One of the major challenges in cell implantation therapies is to promote integration of the microcirculation between the implanted cells and the host. We used adipose-derived stromal vascular fraction (SVF) cells to vascularize a human liver cell (HepG2) implant. We hypothesized that the SVF cells would form a functional microcirculation via vascular assembly and inosculation with the host vasculature. Initially, we assessed the extent and character of neovasculatures formed by freshly isolated and cultured SVF cells and found that freshly isolated cells have a higher vascularization potential. Generation of a 3D implant containing fresh SVF and HepG2 cells formed a tissue in which HepG2 cells were entwined with a network of microvessels. Implanted HepG2 cells sequestered labeled LDL delivered by systemic intravascular injection only in SVF-vascularized implants demonstrating that SVF cell-derived vasculatures can effectively integrate with host vessels and interface with parenchymal cells to form a functional tissue mimic.
Tissue replacement is a potential strategy for regeneration of different organs affected in multiple conditions such as organ failure and congenital abnormalities. Cell transplantation offers an alternative to treat patients with organ failure, such as in liver diseases1,2. However, minimal engraftment is achieved with this approach1,3,4. One of the major caveats in tissue replacement therapies is to promote effective vascularization of the transplanted tissue in order to prevent death and promote engraftment of transplanted cells. Several approaches have been utilized in an attempt to promote vascularization of implanted tissues such as the delivery of angiogenic growth factors to recruit host vessels or co-implantation of endothelial and angiogenic signaling cells with target tissue cells (reviewed in5,6). Although considerable progress has been achieved, significant obstacles such as short half-life of growth factors in the tissues resulting in regression of newly formed vasculatures7,8 and potential source of endothelial and angiogenic signaling cells for human transplants still need to be addressed.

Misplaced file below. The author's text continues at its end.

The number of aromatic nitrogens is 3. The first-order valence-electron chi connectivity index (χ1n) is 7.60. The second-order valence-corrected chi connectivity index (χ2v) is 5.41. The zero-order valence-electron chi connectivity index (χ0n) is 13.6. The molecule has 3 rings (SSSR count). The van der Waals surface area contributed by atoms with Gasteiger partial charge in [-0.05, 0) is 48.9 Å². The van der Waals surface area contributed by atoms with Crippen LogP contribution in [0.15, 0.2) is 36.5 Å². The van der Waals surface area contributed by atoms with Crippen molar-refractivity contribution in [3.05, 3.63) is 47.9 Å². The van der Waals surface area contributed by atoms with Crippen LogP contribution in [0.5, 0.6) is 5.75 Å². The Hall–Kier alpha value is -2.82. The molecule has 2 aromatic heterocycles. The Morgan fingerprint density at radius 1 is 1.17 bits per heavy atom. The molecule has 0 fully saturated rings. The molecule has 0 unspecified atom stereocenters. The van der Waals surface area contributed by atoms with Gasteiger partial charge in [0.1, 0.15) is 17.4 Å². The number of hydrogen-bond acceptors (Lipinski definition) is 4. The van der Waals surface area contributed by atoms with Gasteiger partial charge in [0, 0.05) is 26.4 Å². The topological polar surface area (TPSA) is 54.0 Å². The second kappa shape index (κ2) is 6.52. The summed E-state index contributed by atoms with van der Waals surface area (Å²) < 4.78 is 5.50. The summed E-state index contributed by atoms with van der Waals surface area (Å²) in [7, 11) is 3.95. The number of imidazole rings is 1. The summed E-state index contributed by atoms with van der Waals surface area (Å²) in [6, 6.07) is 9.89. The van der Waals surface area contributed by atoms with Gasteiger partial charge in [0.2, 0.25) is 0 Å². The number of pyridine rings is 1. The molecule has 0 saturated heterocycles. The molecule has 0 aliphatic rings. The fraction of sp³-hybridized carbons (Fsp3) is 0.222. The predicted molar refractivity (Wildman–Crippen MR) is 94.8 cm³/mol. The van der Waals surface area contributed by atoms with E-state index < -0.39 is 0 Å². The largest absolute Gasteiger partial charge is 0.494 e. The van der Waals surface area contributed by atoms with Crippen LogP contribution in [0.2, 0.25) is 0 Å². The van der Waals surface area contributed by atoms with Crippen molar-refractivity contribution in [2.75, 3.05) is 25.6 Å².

Adipose-derived stromal vascular fraction (SVF) cells are an attractive cell population identified for transplantation studies since human adipose tissue is an easily accessible and dispensable tissue source that can provide large numbers of cells suitable for implantation with little donor morbidity and patient discomfort. In addition, SVF cell preparations have been shown to be safely and effectively transplanted to either an autologous or allogeneic host and can be manufactured in accordance with Good Manufacturing/Tissue Practice guidelines9.
SVF cells are obtained from the enzymatic digestion of adipose tissue to single cells followed by discarding adipocytes. They are a mix of heterogeneous cell populations composed of endothelial cells, fibroblasts, perivascular cells, immune cells and undefined stem cell sub-populations10,11,12. The potential of SVF cells to promote vascularization and improve organ function when delivered to sites of ischemia has been demonstrated in animal models of peripheral ischemic disease13,14,15 and myocardial infarction16,17.
Here, our goal was to harness the vascularization potential of SVF cells in vivo to generate an effective vascular interface between host and transplanted liver cells resulting in a functional tissue mimic. We show that (1) adipose-derived SVF cells have a potent intrinsic vascularizing potential, (2) culturing freshly isolated SVF cells retains this vascularization potential despite possible changes in cell populations and (3) SVF cell-derived vasculatures form a functional interface between host and implanted parenchymal cells.
Adipose stromal vascular fraction cells form perfused microvasculatures